Financial cybercrime a national security threat, U.S. Justice Department official warns
By Julie DiMauro and Stuart Gittleman
NEW YORK, Sept. 21 (Thomson Reuters Accelus) - U.S.-based financial services institutions that don’t tell law enforcement agencies about having been victimized by cybercrime are compromising the nation’s security as well as that of their firms, a top Department of Justice official warned this week.
The remarks on Wednesday by Lanny Breuer, assistant attorney general for the department’s criminal division, came as a financial industry group warned banks to be on heightened alert for cyber attacks after Bank of America and JPMorgan Chase experienced unexplained outages on their public websites.
Institutions, Breuer said, have a duty to disclose security breaches. “After a possible, brief delay due to a law enforcement investigation, the institution whose data has suffered a breach should need to inform the public that it happened,” Breuer said in a talk at Fordham Law School.
He called cybercrime is one of the most serious threats to national security and said it “is so hard to get a handle on because a lot of it is perpetrated by those working abroad who are skilled at what they do, and the anti-virus software most of us use only protects us from known vulnerabilities.”
The threat includes the growing “botnet” networks of computers compromised by hacking software that turns over control of personal computers to criminal hackers, but the Justice Department is fighting back, Breuer said.
In April 2011, the department’s computer crime and intellectual property division, which is responsible for cybercrime initiatives, took steps to dismantle botnets by using its own software to call into a network, find the malicious software and force it to “go to sleep,” he said.
Cyber criminals and their malware work around the clock, Breuer said. “Our international partners and the United States have a 24/7 assistance network for global cooperation and assistance in dealing with this type of crime.”
Cyber attack threat level raised
The Financial Services Information Sharing and Analysis Center, an industry security group on Wednesday raised its threat level for cyber attacks to “high” from “elevated.”
The warning cited “recent credible intelligence regarding the potential” for attacks, following earlier intermittent outages at Chase’s consumer banking website, and issues on Tuesday with Bank of America’s website. It urged banks and other industry members to “ensure constant diligence in monitoring and quick response to any malicious events.”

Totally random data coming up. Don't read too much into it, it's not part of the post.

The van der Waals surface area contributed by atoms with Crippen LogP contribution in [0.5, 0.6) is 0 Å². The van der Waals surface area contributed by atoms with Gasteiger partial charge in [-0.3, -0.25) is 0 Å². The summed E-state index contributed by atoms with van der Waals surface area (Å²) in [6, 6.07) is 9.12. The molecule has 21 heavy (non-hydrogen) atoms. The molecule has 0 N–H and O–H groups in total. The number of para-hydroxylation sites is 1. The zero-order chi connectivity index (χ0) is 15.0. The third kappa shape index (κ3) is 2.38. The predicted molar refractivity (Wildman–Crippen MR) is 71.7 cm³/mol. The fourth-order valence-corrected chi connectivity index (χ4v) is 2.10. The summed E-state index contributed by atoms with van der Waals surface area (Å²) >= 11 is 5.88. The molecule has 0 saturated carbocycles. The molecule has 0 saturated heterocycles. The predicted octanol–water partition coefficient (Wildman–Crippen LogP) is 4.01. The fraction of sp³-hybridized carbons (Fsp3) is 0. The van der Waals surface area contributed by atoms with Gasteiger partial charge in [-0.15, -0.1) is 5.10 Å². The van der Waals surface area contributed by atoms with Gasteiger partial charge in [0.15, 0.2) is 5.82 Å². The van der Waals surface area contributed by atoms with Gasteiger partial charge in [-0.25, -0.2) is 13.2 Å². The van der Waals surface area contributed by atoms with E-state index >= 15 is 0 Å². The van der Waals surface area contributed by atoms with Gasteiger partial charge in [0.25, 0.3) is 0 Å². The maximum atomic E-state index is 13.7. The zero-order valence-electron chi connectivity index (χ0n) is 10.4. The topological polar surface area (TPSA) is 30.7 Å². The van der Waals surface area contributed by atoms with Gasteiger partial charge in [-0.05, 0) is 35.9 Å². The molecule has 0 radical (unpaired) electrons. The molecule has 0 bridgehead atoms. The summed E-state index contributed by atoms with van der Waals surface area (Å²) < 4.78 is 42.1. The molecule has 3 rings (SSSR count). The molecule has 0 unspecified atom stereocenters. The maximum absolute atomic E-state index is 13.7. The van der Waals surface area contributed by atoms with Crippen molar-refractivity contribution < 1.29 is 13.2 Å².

The group also cited a warning from Microsoft Corp that hackers have attacked some of its customers due to an as-yet unfixed security bug in Internet Explorer browser software.
Reuters has reported that the U.S. Department of Homeland Security has advised users to follow Microsoft’s recommended steps to reduce the risk of attacks but noted that the measures may not fully secure the browser.
The attacks on U.S. banks may have been spurred by a purported film that has riled the Islamic world, the bank security group said. Breuer suggested another reason for targeting financial firms and online credit providers: that’s where the money is.
Online broker-dealers have suffered losses they claimed were not financially significant, but million-dollar losses could bankrupt a small brokerage or advisory firm.
Online firms want to make it easy for customers to do business without hard-to-remember passwords or other obstacles to fast transactions, and, as Breuer noted, don’t want to scare customers from using the Internet.
Firms can’t control their customers beyond suggesting safer practices but they must supervise their own employees, he said.
Regulatory guidance, some of it in enforcement actions, urges firms to ensure that employees use hard-to-hack passwords and install – and keep updated – anti-malware software on all devices for accessing internal networks and the Web. It’s harder to be rigorous over mobile devices for using email and social media than desktop systems, but there are risks in purported Facebook friends and “spoofed” emails that appear to be from colleagues, as well as in requests from supposedly deposed dictators for help in accessing their stolen loot.
Breuer said the government is mindful of privacy rights and careful in making sure it has probable cause when seeking evidence of cybercrime, as mandated by the Electronic Communications Privacy Act, he said.
The department must show probable cause to get subpoenas and court orders for obtaining evidence, but Breuer admitted being concerned over the delays this can cause, saying, “If law enforcement cannot get this type of data easily, it cannot protect your information.”
A key obstacle in obtaining cyber-evidence is the fact that Internet service providers are not required to retain their data for any specific amount of time, Breuer said. “We’ll go through the process of getting a search warrant for the information, but the ISP might not have the data any longer when we get there,” he said.
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